Living in an Interdependent World

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Universal consciousness

It is critical, the Dalai Lama says, that we cultivate a sense of what he calls universal responsibility. In Tibetan the term the Dalai Lama uses means universal  consciousness, but the sense of responsibility is an important component.

Consider these two terms: universal consciousness and universal responsibility. What does universal mean to you? Can you imagine having universal consciousness? What about responsibility? Is the Dalai Lama suggesting that each of us is responsible for each war and famine throughout the world? Is he suggesting that you should feel responsible for the poverty of a single village on the other side of the globe?

Sensitive to all

By developing a sense of universal responsibility, recognizing the right of all others to happiness and not to suffer, we cultivate a mind-set that is sensitive to others. As you know from our presentation of great compassion, the Dalai Lama is urging us to be sensitive to the needs of all others — not just those close to us, those within our sphere of interest. And so we guard against focusing on superficial differences, which causes divisiveness and suffering. 

When you think in terms of absolutes — in terms of religions, languages, customs, culture, and so on — do you find yourself making small, rigid discriminations?

How might this discrimination create suffering both for ourselves and others? Does this make any sense? As the Dalai Lama asks:

What is the point of creating still more unnecessary problems simply on the basis of different ways of thinking or different skin color? Ethics for the New Millennium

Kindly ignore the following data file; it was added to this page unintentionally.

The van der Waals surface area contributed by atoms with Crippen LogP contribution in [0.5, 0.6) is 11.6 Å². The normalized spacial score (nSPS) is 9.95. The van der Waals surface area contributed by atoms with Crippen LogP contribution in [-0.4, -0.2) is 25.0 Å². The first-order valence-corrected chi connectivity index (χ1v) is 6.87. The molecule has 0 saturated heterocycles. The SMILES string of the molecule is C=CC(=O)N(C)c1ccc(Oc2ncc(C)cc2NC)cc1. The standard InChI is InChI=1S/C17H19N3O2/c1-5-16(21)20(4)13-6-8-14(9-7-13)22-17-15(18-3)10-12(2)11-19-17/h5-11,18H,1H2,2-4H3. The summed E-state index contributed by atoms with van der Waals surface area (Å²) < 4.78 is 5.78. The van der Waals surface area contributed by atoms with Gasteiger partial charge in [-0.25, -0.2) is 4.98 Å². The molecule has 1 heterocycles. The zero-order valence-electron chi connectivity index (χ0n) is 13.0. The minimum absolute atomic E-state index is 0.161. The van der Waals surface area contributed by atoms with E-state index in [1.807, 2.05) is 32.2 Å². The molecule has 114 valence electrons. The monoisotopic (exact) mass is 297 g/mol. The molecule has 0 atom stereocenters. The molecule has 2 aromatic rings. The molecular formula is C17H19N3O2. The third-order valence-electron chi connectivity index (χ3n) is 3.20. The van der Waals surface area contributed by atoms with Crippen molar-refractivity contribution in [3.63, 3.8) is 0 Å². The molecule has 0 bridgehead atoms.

We can emphasize how we all are essentially the same. When we understand that everyone wants to be loved, to be happy, and not to suffer, concern for well-being of others arises almost by itself.  Most people naturally understand this in relation to their own families and their friends.  It is important to extend this understanding to other communities and nations, for these no longer exist in isolation.

Do you find your concern for others diminishes as the others are more removed from your own family, your own community, your country?

Do you find yourself focused on the superficial differences between your community and others, your country and others, your faith and others. . . ?

If I were to look on each as one of my own kind — as a human being like myself with one nose, two eyes, and so forth, ignoring differences of shape and color — then automatically that sense of distance would fade. I would see that we have the same human flesh and that, moreover, just as I want to be happy and to avoid suffering, so do they. On the basis of this recognition, I would quite naturally feel well disposed toward them. And concern for their well-being would arise almost by itself. Ethics for the New Millennium